The leaders may have achieved something else as well, they may have manuevered to prevent a speech by Libyan leader Colonel 'Qadhafi, and thus they may have deprived the Arab audiences, and themselves as well, of the last chance at some entertainment. And some bizarre honest talk, at least by 'Qadhafi's standards. Dommage.
In the end, Saudi Arabia, slated to host the next Summit in 2007, declined that dubious honor. Which means that the poor Egyptians will have to put up with it again- no escape for Mubarak next time, eh?


Arab Summit Peters Out at Khartoum

The Summit of Arab Leage members was downgraded and ended after only one day (Tuesday). Clearly this last summit did not achieve anything, even the usual hot air was toned down. The leaders of several major countries such as Egypt, Iraq, and Saudi Arabia were absent. The leaders present had no, well, presence. Most looked like they were sent by someone else to deliver prepared speeches which they did not understand. The main points of agreement were a call to maintain the unity of Iraq and solidarity with Syria. This was truly a summit of what Anwar Sadat used to call 'dwarves'. Even if all the leaders had been present.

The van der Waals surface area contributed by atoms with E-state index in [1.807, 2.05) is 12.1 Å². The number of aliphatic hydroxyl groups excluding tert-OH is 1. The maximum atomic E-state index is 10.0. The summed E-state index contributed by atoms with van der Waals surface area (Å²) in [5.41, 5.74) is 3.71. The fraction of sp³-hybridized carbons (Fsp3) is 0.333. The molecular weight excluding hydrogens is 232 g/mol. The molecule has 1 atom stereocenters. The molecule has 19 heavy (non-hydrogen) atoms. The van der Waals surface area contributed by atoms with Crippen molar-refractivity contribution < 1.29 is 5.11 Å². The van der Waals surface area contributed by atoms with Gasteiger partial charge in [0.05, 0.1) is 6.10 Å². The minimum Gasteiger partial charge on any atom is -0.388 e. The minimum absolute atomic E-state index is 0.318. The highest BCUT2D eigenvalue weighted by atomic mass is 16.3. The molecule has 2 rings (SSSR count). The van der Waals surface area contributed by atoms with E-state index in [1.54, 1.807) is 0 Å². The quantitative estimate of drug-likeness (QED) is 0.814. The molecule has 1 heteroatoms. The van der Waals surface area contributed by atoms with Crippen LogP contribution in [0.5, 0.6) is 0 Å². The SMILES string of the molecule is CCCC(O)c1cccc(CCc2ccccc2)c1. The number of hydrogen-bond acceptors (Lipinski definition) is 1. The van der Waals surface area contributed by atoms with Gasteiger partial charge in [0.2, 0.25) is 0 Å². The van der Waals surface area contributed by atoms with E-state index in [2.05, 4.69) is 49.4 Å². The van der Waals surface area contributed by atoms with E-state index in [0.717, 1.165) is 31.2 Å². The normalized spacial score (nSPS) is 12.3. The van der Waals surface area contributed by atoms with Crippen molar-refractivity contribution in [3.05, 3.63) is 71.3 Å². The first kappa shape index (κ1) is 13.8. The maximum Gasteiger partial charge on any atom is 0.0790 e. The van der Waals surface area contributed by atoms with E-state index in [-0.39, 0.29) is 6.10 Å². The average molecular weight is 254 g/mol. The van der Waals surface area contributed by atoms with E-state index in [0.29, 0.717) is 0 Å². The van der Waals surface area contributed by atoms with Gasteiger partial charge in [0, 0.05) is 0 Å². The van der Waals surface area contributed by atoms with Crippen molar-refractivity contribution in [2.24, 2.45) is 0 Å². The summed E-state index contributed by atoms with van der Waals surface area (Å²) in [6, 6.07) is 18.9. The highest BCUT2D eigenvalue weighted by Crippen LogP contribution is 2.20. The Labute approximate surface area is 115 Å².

The summiteers deprived the Arab peoples of some interesting verbal entertainment when they maneuvered to minimize the chances of Libyan leader Colonel 'Qadhafi giving his expected speech. That might have been the only interesting speech of the summit, at least for its entertainment value- it might even have included some honest albeit possibly bizarre points.

Tuesday, March 28, 2006

Middle East Opinion #6

Federalism, Iraq, and Arab Dictators

The history of modern Iraq, from the moment of its forced creation by the British more than eighty years ago when they installed King Faisal on a new throne, has been one of a series of strong central governments. Only a strong state security system, including torture, mass uprooting, internal and external exile of opponents, could keep in power the minority regime that was forced on the population. The British introduced the rudiments of a parliamentary system, but they stacked the deck in favor of the Arab Sunni minority. The Brits did worry about it, but at the time they were told by the Sunni grandees of Baghdad that, “the Shi’as will go along. They are just simple peasants.” That same phrase is most likely being repeated today to U.S leaders and congressional delegations by modern smooth-talking Arab grandees, the Petro-potentates and dictators across the Arab World (I know this for sure now because Joe Klein told me in his latest Time Magazine column.)